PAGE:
By Diana Swan
Former Treasury Secretary Paul Volcker, now a special adviser to President Barrack Obama, says the mortgage industry is dysfunctional and is “a creature of the government” and “that it is the biggest single element missing from financial regulatory reform.” A partnership between mortgage lenders and homeowners at risk of foreclosure could hold the answer to solving the financial crisis.
Mortgage giants Freddie Mac and Fannie Mae may capture the pinnacle of the financial crisis, being bailed out with $148-billion in tax payer funds with more bail-outs needed to help repair the ailing mortgage market.
To put things in perspective, close to 4.6-million homeowners have suffered through foreclosure. Hundreds of thousands of people are homeless. At least 1.5 million spent a night in a shelter during 2009, while at least 2-million U.S. houses sit vacant.
This is a result of poor management and control by the mortgage companies and the government. Mortgages were given to those who could not afford them for market inflated prices. Mortgage companies did a booming business. But the government had to step in with funding to at least partially support the economy.
One out of four US mortgages are underwater, meaning that the value of the property is lower than the mortgage against it. It is unlikely that house prices will escalate in the near future, though the projected escalation over a decade may look very different. The crucial factor is that a solution is found immediately to prevent further chaos.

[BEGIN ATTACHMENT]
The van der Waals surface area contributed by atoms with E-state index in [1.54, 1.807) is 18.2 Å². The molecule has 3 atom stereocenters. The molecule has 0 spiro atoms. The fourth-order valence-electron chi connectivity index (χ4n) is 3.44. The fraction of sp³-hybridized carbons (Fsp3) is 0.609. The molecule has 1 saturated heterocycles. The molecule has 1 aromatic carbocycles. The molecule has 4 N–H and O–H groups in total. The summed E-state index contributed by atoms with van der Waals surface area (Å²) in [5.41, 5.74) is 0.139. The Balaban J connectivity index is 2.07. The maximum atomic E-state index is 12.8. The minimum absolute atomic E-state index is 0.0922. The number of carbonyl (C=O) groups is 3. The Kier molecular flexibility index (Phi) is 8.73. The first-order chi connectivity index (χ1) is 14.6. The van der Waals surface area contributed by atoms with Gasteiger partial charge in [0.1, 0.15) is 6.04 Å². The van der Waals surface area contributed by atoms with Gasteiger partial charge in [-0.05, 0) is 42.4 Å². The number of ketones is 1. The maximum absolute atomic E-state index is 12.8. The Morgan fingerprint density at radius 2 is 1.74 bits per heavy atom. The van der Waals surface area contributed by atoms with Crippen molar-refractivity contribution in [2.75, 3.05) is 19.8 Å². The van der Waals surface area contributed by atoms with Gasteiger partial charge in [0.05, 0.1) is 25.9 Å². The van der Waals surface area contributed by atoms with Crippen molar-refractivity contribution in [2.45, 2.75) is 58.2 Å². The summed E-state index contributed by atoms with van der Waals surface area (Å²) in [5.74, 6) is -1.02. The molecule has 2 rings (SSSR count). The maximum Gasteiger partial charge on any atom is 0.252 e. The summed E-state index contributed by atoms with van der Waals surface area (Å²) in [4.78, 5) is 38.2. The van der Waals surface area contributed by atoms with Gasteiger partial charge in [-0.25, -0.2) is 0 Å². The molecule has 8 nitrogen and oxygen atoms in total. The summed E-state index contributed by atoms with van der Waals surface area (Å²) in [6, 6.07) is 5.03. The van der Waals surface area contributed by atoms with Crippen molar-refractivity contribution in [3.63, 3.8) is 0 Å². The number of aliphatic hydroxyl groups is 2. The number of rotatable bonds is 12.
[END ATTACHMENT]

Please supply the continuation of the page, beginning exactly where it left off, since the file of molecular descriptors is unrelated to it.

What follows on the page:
How can this situation be solved?
William C. Wheaton, an economics professor at MIT (Massachusetts Institute of Technology) offers a solution. In the long term it acts as a positive investment program creating a potential win-win result for mortgage companies and troubled homeowners. Bankers would have to reduce the mortgage to current market value and re-issue a traditional mortgage at this value. The balance would be the responsibility of the mortgage company. This insures a portion of the loan is at least paid by the homeowner in monthly mortgage payments.
Upon sale the owner receives 40% net profit over the loan amount. Simply put the current mortgage amount splits between the resalable value of the property and the amount loaned on it. For instance a mortgage of $100,000 set on a property valued in today’s market at $60,000 would be divided thus: the $60,000 would be treated as a traditional mortgage, and a claim of 50% of the future appreciation capped at $40,000.
Meaning, that should the house sell for $90,000, the owner would have to pay a further $15,000 from the sale funds. In a market where prices rise, the lenders stand to gain a lot creating a large profit for the lender and a little for the borrower.
This kind of restructuring has proven successful in the past and may prove the answer going forward. As early as the 1980’s Urban Development and the Department of Housing suggested “Shared appreciation.” In 1990 International and US agencies created the “Brady Bonds.” This would certainly bring relief to millions of people, insuring their future and place them in a position of some comfort.